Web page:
“When… Trump took office, he identified North Korea as the United States’ greatest security threat. He abandoned the failed policy of strategic patience. In its place we carried out a policy of pressure through diplomatic and economic sanctions,” Tillerson said. He also articulated that Washington’s strategic objective remains a full denuclearization, which underscores that the Trump administration won’t accept North Korea as a nuclear state.”
Commenting on the Trump administration’s rhetoric toward Pyongyang, Klingner, the former CIA deputy division chief for Korea, explained that, like its predecessors, it “has struggled to constrain North Korea’s nuclear and missile programs. Trump has stepped up pressure on North Korea but, like President Obama, his rhetoric has not been fully matched by his actions. The Trump administration continues to pull its punches on fully enforcing US laws, most notably not implementing secondary sanctions against Chinese violators.”
Within this context, it is unclear whether Trump’s tweet on Thursday in which he expressed “disappointment” with China’s alleged failure to cut off Pyongyang’s oil supply, is a step toward implementing secondary sanctions against Beijing.
The chances of formally resuming the Six Party Talks — which in the past have brought together Japan, South Korea, Russia, China, North Korea and the US — are low, given Trump’s directive to Tillerson to “stop wasting his time” trying to initiate diplomatic dialogue, said Klingner.
“But, a distinction should be made between formal negotiations and standard diplomat-to-diplomat meetings. The latter is more possible, though Pyongyang has rejected repeated US attempts at resuming dialogue. Given the number of failed agreements with North Korea, it is hard to imagine that yet more negotiations would be successful,” Klingner explained.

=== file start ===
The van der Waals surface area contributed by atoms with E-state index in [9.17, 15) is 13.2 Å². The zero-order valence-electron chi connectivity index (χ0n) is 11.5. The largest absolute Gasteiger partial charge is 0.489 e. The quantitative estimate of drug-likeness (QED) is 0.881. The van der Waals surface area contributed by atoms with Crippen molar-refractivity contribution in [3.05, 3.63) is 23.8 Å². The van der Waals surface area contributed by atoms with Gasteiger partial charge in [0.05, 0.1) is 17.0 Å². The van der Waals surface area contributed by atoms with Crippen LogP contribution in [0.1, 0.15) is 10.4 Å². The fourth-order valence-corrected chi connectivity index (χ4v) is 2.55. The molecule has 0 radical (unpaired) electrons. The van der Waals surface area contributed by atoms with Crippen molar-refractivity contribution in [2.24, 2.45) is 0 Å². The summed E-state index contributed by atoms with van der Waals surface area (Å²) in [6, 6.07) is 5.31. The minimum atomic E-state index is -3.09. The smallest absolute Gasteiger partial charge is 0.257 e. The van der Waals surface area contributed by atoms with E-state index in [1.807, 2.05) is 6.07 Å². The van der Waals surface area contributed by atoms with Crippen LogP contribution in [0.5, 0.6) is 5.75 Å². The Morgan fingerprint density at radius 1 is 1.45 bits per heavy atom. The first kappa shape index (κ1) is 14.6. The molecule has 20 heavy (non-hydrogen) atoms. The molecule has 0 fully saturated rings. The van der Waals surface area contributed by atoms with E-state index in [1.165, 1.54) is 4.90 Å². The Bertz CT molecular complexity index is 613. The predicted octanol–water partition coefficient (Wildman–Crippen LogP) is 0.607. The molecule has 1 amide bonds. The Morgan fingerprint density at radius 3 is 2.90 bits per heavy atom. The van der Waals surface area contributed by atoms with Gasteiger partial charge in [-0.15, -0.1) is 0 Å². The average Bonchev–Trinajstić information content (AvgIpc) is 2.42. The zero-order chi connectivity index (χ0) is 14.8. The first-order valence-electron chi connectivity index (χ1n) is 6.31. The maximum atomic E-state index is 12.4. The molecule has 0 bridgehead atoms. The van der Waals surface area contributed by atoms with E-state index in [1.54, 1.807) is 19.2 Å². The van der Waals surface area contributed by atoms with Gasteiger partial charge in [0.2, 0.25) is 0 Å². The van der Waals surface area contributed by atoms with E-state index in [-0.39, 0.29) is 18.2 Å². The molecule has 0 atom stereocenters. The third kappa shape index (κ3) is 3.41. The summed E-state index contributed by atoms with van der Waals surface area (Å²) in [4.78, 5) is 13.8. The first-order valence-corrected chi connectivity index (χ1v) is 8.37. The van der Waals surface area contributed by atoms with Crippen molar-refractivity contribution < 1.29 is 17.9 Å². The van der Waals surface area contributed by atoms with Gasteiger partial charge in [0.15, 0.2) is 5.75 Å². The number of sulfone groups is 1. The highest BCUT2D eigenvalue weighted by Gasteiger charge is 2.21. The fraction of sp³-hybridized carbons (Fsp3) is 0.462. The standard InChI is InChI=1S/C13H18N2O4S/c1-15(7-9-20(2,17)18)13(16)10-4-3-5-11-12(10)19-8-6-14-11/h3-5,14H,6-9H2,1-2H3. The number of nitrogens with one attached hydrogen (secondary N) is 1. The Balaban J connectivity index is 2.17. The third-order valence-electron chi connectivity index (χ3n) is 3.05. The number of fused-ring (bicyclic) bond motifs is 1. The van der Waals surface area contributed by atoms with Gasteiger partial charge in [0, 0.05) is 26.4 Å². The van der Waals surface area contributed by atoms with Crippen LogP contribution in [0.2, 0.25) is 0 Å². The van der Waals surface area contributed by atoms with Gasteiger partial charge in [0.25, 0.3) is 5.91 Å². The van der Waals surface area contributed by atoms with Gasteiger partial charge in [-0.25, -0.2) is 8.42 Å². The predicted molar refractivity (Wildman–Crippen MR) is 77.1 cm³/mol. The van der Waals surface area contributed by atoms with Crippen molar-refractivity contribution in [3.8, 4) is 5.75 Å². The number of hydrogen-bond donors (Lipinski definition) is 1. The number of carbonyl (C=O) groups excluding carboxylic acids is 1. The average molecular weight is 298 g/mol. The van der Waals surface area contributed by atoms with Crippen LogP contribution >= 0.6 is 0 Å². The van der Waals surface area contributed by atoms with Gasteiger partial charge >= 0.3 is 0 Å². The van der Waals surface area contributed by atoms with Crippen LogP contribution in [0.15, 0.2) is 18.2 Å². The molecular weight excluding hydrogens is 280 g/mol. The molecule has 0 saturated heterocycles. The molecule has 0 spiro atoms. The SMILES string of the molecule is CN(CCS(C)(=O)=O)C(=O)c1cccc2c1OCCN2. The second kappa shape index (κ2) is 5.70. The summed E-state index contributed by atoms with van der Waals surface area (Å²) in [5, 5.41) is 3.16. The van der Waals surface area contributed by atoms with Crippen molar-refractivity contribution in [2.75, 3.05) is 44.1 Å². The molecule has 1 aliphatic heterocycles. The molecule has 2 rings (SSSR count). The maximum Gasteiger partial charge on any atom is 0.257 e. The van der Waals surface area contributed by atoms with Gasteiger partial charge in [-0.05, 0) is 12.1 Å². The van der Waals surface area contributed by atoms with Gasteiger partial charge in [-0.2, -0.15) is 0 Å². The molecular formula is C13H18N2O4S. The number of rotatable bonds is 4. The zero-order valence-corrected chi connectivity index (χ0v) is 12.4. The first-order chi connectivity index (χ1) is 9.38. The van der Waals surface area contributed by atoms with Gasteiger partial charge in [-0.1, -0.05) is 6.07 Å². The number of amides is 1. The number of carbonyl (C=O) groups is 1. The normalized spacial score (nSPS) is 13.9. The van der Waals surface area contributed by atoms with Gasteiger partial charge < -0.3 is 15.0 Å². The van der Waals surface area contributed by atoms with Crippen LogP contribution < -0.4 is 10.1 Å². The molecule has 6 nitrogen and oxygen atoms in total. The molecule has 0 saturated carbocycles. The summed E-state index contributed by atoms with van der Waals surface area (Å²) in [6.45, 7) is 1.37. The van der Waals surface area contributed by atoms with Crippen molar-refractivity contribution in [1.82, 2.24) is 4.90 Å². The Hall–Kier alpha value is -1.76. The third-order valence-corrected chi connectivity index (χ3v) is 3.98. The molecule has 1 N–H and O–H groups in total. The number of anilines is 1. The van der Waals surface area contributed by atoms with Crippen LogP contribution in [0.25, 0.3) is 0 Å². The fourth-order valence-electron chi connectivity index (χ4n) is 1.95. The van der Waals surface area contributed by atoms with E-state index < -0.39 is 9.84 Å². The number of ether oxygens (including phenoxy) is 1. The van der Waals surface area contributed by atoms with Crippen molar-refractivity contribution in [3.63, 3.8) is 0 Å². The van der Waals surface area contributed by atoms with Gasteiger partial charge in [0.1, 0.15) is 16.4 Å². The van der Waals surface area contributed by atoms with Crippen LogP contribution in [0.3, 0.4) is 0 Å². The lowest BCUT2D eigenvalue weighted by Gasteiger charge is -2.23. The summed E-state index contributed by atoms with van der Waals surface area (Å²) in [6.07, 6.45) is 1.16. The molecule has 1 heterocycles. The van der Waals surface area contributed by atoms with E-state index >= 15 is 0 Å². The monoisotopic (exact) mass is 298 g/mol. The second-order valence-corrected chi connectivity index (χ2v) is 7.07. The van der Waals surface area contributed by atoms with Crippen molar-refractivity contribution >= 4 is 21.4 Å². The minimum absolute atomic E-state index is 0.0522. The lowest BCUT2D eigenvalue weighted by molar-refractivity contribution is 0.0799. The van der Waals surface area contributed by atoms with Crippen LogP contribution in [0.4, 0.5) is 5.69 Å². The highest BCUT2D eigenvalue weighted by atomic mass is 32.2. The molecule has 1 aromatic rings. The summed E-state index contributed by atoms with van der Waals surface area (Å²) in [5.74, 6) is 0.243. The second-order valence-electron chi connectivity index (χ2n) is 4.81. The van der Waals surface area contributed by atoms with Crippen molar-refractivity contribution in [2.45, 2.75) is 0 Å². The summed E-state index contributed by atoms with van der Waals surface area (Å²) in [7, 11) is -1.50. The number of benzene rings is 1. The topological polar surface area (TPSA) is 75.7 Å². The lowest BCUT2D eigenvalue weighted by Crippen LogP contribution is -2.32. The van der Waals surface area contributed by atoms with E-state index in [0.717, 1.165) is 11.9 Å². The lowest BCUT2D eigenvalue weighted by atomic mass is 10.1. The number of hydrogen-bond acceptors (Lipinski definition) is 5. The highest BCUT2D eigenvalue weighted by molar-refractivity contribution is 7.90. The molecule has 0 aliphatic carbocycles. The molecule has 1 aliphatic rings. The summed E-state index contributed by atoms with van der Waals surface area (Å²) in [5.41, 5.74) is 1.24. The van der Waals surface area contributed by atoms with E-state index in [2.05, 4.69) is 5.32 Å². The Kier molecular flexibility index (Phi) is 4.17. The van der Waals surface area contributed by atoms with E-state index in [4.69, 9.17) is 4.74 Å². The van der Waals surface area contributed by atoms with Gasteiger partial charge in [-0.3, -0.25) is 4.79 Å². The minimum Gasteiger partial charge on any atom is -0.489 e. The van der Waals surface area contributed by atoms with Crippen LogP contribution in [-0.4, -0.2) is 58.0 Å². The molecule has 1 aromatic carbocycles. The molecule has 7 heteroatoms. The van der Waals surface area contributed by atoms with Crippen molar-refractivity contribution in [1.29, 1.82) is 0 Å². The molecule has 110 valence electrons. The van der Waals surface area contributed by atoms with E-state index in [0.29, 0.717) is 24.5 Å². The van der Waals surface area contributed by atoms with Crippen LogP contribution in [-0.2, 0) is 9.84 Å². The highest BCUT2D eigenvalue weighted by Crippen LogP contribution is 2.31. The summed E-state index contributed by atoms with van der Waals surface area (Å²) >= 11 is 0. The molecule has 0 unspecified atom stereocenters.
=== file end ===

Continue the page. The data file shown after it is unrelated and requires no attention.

The latest round of UNSC sanctions against Pyongyang suggests that Washington is confident in its ability to force the regime to the negotiating table, but the prospect of a bilateral agreement remains elusive as North Korea considers its nuclear and ICBM programs its ultimate security guarantee for regime survival. Within this context, if a bilateral peace agreement is ultimately agreed upon, it would likely be conditional on US security guarantees for Pyongyang, which would formally bring the Korean War to an end.
However, in light of Trump’s outright rejection of his predecessors’ Iran agreement, it seems highly unlikely that Pyongyang would entrust its survival to Washington given its record of whiplash diplomacy over the past decade. Instead, Pyongyang is attempting to drag out any prospective bilateral talks with the goal of waiting Trump out –– hoping that a future US administration will return to the policy of strategic patience.
It remains unclear, however, whether North Korea can stall a diplomatic process for the next three years of Trump’s presidency. Moreover, a waiting game in itself is a risky gamble for Pyongyang, especially should Trump be re-elected, but North Korea does not have any better options.
• Sigurd Neubauer is a Middle East analyst and columnist based in Washington.